History.com - Early humans were creating and using advanced stone tools 1.8 million years ago, much earlier than previously thought, according to archaeologists who unearthed an illuminating new cache of artifacts in northwest Kenya. But Homo erectus didn't export the technology behind these sophisticated hand axes, picks and flakes when the species migrated out of Africa–if the traditional narrative is correct, that is, the researchers wrote in Nature this week.
Taller and more robust than modern humans but with a smaller cranial capacity, Homo erectus appeared roughly 2 million years ago and spread across Africa, Asia and parts of southern Europe before vanishing from the fossil record some 70,000 years ago. Thought to be our direct ancestors, these hominins probably mastered fire and were the first to develop cutting and butchering instruments known as Acheulian tools, named after an archaeological site in Saint-Acheul, France.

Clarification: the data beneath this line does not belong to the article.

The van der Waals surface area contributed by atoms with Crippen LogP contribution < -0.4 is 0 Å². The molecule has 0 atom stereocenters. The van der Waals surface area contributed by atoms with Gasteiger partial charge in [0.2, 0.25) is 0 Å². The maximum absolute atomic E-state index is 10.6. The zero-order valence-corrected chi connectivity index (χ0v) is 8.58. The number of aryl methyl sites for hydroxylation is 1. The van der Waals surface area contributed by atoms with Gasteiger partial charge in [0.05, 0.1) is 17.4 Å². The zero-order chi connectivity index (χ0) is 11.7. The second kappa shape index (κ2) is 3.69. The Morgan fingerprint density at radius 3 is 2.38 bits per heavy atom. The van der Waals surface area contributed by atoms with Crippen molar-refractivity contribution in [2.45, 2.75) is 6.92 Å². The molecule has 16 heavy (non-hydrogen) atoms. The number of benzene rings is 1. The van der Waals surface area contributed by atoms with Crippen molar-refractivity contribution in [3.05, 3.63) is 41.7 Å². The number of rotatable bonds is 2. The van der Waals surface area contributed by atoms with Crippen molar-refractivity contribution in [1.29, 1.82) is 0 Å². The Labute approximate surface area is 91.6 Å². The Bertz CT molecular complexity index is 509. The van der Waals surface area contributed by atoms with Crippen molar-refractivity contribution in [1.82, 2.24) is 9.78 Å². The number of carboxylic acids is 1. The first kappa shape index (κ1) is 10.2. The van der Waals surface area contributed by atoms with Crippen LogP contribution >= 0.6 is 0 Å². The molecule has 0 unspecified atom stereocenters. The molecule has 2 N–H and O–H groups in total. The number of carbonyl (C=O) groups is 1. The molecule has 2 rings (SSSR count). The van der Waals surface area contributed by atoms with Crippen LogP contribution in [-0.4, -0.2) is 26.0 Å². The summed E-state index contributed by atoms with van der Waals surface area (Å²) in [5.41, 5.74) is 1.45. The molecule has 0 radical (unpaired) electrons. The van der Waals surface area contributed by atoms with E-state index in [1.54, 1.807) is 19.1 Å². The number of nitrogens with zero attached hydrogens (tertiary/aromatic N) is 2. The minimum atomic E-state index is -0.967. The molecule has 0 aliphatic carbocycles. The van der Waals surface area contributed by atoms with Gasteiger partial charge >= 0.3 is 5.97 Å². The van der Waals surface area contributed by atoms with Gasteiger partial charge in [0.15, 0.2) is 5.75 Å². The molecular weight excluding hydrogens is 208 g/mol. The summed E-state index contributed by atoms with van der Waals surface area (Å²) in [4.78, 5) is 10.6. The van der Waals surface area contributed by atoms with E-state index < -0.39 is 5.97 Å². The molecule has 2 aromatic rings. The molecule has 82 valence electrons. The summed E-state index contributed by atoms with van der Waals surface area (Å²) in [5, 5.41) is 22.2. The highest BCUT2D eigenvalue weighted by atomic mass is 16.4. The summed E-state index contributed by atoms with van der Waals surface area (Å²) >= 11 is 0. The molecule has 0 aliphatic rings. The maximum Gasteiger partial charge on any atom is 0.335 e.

Made from chiseled stone, Acheulian tools improved upon the pebble-like chopping implements wielded by Homo erectus’ more primitive cousins such as Homo habilis. According to some scientists, the symmetry of Acheulian tools-epitomized by teardrop- and oval-shaped axes-suggests that Homo erectus might have used language to communicate, since the same regions of the brain control aesthetic awareness and speech. Others have pointed to the artifacts’ sophistication as evidence that their manufacturers could innovate, think ahead and understand spatial relations better than their ancestors.